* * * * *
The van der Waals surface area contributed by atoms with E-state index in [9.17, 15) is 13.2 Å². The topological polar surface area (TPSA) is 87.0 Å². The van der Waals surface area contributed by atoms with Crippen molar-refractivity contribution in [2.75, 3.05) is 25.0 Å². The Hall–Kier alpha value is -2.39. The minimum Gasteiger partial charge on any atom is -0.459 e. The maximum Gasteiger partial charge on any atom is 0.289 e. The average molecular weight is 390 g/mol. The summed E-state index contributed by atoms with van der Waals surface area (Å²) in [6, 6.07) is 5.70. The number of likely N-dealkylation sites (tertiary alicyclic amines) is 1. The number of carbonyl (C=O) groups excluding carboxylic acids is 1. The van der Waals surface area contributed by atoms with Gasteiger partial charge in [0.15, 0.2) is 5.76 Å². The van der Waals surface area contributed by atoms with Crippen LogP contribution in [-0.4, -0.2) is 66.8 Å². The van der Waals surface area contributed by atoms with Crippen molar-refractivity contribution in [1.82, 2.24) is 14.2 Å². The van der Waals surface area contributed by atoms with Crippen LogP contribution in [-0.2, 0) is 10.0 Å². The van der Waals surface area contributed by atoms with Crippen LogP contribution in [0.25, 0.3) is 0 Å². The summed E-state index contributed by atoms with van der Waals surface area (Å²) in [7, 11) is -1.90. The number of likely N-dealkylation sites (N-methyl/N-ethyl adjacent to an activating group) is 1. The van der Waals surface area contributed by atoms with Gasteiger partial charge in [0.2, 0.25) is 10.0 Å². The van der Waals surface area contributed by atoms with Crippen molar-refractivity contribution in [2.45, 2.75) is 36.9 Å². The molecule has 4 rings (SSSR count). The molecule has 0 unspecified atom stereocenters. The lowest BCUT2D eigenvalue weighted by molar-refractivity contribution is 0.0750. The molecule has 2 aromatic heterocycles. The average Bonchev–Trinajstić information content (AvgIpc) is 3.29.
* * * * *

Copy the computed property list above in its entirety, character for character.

The van der Waals surface area contributed by atoms with E-state index in [9.17, 15) is 13.2 Å². The topological polar surface area (TPSA) is 87.0 Å². The van der Waals surface area contributed by atoms with Crippen molar-refractivity contribution in [2.75, 3.05) is 25.0 Å². The Hall–Kier alpha value is -2.39. The minimum Gasteiger partial charge on any atom is -0.459 e. The maximum Gasteiger partial charge on any atom is 0.289 e. The average molecular weight is 390 g/mol. The summed E-state index contributed by atoms with van der Waals surface area (Å²) in [6, 6.07) is 5.70. The number of likely N-dealkylation sites (tertiary alicyclic amines) is 1. The number of carbonyl (C=O) groups excluding carboxylic acids is 1. The van der Waals surface area contributed by atoms with Gasteiger partial charge in [0.15, 0.2) is 5.76 Å². The van der Waals surface area contributed by atoms with Crippen LogP contribution in [-0.4, -0.2) is 66.8 Å². The van der Waals surface area contributed by atoms with Crippen molar-refractivity contribution in [1.82, 2.24) is 14.2 Å². The van der Waals surface area contributed by atoms with Crippen LogP contribution in [-0.2, 0) is 10.0 Å². The van der Waals surface area contributed by atoms with Crippen LogP contribution in [0.25, 0.3) is 0 Å². The summed E-state index contributed by atoms with van der Waals surface area (Å²) in [7, 11) is -1.90. The number of likely N-dealkylation sites (N-methyl/N-ethyl adjacent to an activating group) is 1. The van der Waals surface area contributed by atoms with Gasteiger partial charge in [0.2, 0.25) is 10.0 Å². The van der Waals surface area contributed by atoms with Crippen molar-refractivity contribution in [2.45, 2.75) is 36.9 Å². The molecule has 4 rings (SSSR count). The molecule has 0 unspecified atom stereocenters. The lowest BCUT2D eigenvalue weighted by molar-refractivity contribution is 0.0750. The molecule has 2 aromatic heterocycles. The average Bonchev–Trinajstić information content (AvgIpc) is 3.29.